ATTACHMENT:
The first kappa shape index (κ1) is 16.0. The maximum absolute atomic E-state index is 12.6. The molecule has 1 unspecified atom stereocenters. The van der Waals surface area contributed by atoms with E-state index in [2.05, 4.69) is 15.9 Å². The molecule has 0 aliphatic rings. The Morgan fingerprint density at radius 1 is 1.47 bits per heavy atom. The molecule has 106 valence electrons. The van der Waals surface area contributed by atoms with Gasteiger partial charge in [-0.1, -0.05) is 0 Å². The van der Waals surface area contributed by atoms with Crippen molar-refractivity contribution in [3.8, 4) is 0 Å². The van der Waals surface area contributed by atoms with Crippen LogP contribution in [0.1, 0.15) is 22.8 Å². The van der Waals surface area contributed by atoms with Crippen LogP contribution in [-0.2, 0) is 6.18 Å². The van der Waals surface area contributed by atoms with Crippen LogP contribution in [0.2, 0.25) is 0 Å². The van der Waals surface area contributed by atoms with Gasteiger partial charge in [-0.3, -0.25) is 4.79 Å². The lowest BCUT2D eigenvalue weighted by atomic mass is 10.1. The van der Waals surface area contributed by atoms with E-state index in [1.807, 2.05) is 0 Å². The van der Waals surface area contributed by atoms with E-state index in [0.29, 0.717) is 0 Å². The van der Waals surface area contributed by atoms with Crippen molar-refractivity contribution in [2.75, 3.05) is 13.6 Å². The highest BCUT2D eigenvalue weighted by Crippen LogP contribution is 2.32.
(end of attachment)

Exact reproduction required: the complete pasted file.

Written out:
The first kappa shape index (κ1) is 16.0. The maximum absolute atomic E-state index is 12.6. The molecule has 1 unspecified atom stereocenters. The van der Waals surface area contributed by atoms with E-state index in [2.05, 4.69) is 15.9 Å². The molecule has 0 aliphatic rings. The Morgan fingerprint density at radius 1 is 1.47 bits per heavy atom. The molecule has 106 valence electrons. The van der Waals surface area contributed by atoms with Gasteiger partial charge in [-0.1, -0.05) is 0 Å². The van der Waals surface area contributed by atoms with Crippen molar-refractivity contribution in [3.8, 4) is 0 Å². The van der Waals surface area contributed by atoms with Crippen LogP contribution in [0.1, 0.15) is 22.8 Å². The van der Waals surface area contributed by atoms with Crippen LogP contribution in [-0.2, 0) is 6.18 Å². The van der Waals surface area contributed by atoms with Crippen LogP contribution in [0.2, 0.25) is 0 Å². The van der Waals surface area contributed by atoms with Gasteiger partial charge in [-0.3, -0.25) is 4.79 Å². The lowest BCUT2D eigenvalue weighted by atomic mass is 10.1. The van der Waals surface area contributed by atoms with E-state index in [1.807, 2.05) is 0 Å². The van der Waals surface area contributed by atoms with E-state index in [0.29, 0.717) is 0 Å². The van der Waals surface area contributed by atoms with Crippen molar-refractivity contribution in [2.75, 3.05) is 13.6 Å². The highest BCUT2D eigenvalue weighted by Crippen LogP contribution is 2.32.